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Driving an electric car from Croatia to the Black Sea, using only one application? Yes, you can!

In a perfect world of electric mobility, every Electric Vehicles’ driver should be able to recharge everywhere and at any time. For those drivers that live and commute across Central and Eastern Europe, the ideal e-mobility world is becoming a reality.

Thanks to the NEXT-E project, a cooperation with the participation of E.ON Group, HEP, MOL Group, Petrol Group and two car manufacturers, 222 multistandard fast chargers (50 kilowatts) and 30 ultra-fast chargers (150-350 kW) will be integrated onto the Hubject’s intercharge platform, the world’s largest cross-provider charging network.

By cooperating with Hubject, the NEXT-E project significantly extends the influence of its e-mobility network, providing a long-distance charging infrastructure with a connection to an eRoaming platform.

In other words, EVs’ owners across the region will be glad to hear that all they need is Hubject. With this application, all NEXT-E’s charging points are going to be available through six bordering countries: Croatia, the Czech Republic, Hungary, Slovakia, Slovenia and Romania.

“The NEXT-E project will be instrumental in the transition to reaching the ambitious target of a zero-emission transport sector and a carbon-neutral economy in Europe,” said Richard Ferrer, Head of the Transport Innovation Team at the Innovation & Networks Executive Agency (INEA). “Interoperability and e-roaming are essential features of an efficient Electric Vehicle recharging network and provide for a seamless electric journey along with the European road network.”

As he pointed out, recharging an Electric Vehicle has to be very easy, reliable and affordable for European citizens. The availability of this service on the Hubject platform is a significant step in that direction, thanks to the pioneering spirit of public and private companies representing an entire ecosystem from energy to automotive, mobility and software industries.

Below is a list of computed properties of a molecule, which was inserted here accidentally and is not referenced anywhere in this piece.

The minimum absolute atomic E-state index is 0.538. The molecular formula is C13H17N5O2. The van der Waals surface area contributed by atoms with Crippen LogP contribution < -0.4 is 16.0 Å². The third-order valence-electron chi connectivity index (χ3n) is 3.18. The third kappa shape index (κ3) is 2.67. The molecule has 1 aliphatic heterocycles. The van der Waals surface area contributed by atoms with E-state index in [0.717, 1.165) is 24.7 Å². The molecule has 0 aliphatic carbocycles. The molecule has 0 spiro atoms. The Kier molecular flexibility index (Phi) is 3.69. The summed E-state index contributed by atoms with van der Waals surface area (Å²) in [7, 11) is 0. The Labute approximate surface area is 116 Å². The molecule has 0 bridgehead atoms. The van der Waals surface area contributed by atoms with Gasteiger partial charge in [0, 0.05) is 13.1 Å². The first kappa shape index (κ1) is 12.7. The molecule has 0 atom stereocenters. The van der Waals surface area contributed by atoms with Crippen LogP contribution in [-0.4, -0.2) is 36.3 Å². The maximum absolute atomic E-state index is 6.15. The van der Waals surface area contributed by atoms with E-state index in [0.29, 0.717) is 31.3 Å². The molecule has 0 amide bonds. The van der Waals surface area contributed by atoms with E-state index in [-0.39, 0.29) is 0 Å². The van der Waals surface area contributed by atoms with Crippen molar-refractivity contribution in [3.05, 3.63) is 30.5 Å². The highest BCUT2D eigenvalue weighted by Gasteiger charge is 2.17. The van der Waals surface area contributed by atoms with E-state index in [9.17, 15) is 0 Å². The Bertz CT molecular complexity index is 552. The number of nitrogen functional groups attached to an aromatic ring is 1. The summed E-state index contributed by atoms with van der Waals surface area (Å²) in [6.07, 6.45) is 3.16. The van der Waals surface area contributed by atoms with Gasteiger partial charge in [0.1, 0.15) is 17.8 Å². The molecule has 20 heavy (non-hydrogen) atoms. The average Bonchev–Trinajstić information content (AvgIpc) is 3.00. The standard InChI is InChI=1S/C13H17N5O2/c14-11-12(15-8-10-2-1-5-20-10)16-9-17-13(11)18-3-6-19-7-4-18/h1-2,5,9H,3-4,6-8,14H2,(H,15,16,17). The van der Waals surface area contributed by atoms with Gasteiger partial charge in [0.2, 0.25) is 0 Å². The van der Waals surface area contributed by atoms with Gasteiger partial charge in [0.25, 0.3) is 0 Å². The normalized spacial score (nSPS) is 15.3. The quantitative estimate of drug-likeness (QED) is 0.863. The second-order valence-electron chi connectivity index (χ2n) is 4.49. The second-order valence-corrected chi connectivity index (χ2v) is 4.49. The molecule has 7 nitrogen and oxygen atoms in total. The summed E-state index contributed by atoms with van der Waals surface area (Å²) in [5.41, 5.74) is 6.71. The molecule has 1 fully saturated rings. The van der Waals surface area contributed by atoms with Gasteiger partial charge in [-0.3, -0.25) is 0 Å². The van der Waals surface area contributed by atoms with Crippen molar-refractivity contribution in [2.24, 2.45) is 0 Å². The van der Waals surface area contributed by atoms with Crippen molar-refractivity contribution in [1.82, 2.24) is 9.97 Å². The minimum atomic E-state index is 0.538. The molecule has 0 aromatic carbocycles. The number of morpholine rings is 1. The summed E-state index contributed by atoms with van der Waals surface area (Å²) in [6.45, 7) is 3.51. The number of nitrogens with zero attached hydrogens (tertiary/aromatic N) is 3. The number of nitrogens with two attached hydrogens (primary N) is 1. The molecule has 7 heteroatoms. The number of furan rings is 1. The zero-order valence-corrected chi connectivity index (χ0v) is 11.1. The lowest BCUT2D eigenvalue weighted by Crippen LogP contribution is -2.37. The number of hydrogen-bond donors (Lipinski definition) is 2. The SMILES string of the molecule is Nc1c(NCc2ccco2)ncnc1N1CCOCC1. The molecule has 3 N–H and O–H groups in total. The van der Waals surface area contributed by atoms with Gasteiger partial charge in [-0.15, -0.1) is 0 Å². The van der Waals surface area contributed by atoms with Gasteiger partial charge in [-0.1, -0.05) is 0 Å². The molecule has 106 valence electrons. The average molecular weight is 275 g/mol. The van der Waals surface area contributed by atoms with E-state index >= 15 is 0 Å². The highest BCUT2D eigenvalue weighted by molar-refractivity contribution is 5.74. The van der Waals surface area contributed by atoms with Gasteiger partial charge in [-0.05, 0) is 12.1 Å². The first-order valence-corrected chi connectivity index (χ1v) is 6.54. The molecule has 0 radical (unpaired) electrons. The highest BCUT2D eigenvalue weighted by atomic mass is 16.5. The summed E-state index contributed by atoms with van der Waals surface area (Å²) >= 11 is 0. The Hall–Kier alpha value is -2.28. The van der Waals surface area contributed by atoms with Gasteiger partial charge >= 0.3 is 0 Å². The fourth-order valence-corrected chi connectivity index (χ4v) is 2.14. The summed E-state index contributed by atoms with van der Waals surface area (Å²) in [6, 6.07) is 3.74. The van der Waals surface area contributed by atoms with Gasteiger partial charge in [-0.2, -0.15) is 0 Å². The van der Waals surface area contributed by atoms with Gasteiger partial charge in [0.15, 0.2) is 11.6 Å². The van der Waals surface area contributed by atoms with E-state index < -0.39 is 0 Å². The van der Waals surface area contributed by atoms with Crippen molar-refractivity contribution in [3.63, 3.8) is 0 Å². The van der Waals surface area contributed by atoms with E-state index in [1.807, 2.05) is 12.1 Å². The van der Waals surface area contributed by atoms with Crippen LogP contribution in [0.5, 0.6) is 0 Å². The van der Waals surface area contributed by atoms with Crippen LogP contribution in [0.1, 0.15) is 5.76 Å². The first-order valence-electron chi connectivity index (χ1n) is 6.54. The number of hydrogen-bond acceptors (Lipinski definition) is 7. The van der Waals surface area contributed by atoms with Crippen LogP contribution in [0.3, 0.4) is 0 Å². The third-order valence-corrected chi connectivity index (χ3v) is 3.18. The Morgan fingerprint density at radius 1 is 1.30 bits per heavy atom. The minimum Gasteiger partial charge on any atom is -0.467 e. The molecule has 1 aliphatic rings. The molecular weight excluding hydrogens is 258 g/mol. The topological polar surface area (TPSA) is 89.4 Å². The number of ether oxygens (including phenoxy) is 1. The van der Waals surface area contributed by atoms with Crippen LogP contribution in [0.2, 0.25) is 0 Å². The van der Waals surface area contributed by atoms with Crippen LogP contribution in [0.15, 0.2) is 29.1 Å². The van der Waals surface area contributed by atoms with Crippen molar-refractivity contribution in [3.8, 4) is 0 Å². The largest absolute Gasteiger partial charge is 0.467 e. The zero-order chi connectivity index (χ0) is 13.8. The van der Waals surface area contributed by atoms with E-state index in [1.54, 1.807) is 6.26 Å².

“Electromobility is becoming a reality in Europe,” Mr Ferrer added. “The European Commission and INEA will continue to support such projects and economic operators through the various programmes to achieve the objectives of the European Green Deal.”

Currently, access to EV-chargers is possible with the application of the participating company that has deployed the charger, leading to barriers in roaming and long-distance cross-border EV. This is going to change. The addition of 222 fast and 30 ultra-fast chargers deployed by the NEXT-E consortium members to Hubject’s intercharge platform will make it possible to comfortably drive an electric vehicle from the Czech border to the Adriatic or the Black Sea, using only one application. As such, users will be able to charge their car in all charging stations of the NEXT-E project through Hubject’s intercharge platform, thus widely expanding the mobility of e-mobility customers in all NEXT-E countries.

As we wrote about it earlier, in Central Europe, not just the NEXT-E is on foot: British-Dutch oil and gas company Shell, collaborating with IONITY, has already launched its first Shell Recharge point, Shell’s EV charging brand. Till the end of 2021, the company would like to deploy 21 charging stations at Shell’s service stations across CEE.

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